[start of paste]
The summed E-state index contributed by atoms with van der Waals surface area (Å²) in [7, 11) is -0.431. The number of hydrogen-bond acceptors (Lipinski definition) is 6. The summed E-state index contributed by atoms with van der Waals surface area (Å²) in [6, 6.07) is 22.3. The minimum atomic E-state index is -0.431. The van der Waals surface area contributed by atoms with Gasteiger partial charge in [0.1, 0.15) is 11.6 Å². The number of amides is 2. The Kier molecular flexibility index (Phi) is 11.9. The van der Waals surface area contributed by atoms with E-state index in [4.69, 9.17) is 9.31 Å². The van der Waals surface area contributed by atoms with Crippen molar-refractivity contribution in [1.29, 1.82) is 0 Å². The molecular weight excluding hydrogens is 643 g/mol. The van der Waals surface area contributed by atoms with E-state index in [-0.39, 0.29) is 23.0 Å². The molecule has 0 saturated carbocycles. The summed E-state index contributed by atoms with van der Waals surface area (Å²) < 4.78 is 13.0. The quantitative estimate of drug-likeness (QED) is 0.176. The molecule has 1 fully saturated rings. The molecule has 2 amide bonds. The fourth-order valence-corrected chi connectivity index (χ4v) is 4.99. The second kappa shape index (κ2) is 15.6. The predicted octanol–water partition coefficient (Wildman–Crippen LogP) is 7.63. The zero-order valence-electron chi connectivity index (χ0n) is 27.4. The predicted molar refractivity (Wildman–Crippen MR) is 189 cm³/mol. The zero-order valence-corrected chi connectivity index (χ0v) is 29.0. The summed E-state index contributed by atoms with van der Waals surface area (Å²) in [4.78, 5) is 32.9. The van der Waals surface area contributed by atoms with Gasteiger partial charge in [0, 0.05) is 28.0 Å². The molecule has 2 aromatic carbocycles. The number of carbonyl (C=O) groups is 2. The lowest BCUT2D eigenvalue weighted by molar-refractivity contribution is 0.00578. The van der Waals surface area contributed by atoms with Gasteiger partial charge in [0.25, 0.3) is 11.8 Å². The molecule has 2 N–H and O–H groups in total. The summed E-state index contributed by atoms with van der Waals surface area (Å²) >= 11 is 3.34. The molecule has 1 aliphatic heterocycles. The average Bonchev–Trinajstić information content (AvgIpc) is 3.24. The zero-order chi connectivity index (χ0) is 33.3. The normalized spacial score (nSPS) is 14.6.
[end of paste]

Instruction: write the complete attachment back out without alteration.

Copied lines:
The summed E-state index contributed by atoms with van der Waals surface area (Å²) in [7, 11) is -0.431. The number of hydrogen-bond acceptors (Lipinski definition) is 6. The summed E-state index contributed by atoms with van der Waals surface area (Å²) in [6, 6.07) is 22.3. The minimum atomic E-state index is -0.431. The van der Waals surface area contributed by atoms with Gasteiger partial charge in [0.1, 0.15) is 11.6 Å². The number of amides is 2. The Kier molecular flexibility index (Phi) is 11.9. The van der Waals surface area contributed by atoms with E-state index in [4.69, 9.17) is 9.31 Å². The van der Waals surface area contributed by atoms with Crippen molar-refractivity contribution in [1.29, 1.82) is 0 Å². The molecular weight excluding hydrogens is 643 g/mol. The van der Waals surface area contributed by atoms with E-state index in [-0.39, 0.29) is 23.0 Å². The molecule has 0 saturated carbocycles. The summed E-state index contributed by atoms with van der Waals surface area (Å²) < 4.78 is 13.0. The quantitative estimate of drug-likeness (QED) is 0.176. The molecule has 1 fully saturated rings. The molecule has 2 amide bonds. The fourth-order valence-corrected chi connectivity index (χ4v) is 4.99. The second kappa shape index (κ2) is 15.6. The predicted octanol–water partition coefficient (Wildman–Crippen LogP) is 7.63. The zero-order valence-electron chi connectivity index (χ0n) is 27.4. The predicted molar refractivity (Wildman–Crippen MR) is 189 cm³/mol. The zero-order valence-corrected chi connectivity index (χ0v) is 29.0. The summed E-state index contributed by atoms with van der Waals surface area (Å²) in [4.78, 5) is 32.9. The van der Waals surface area contributed by atoms with Gasteiger partial charge in [0, 0.05) is 28.0 Å². The molecule has 2 aromatic carbocycles. The number of carbonyl (C=O) groups is 2. The lowest BCUT2D eigenvalue weighted by molar-refractivity contribution is 0.00578. The van der Waals surface area contributed by atoms with Gasteiger partial charge in [0.25, 0.3) is 11.8 Å². The molecule has 2 N–H and O–H groups in total. The summed E-state index contributed by atoms with van der Waals surface area (Å²) >= 11 is 3.34. The molecule has 1 aliphatic heterocycles. The average Bonchev–Trinajstić information content (AvgIpc) is 3.24. The zero-order chi connectivity index (χ0) is 33.3. The normalized spacial score (nSPS) is 14.6.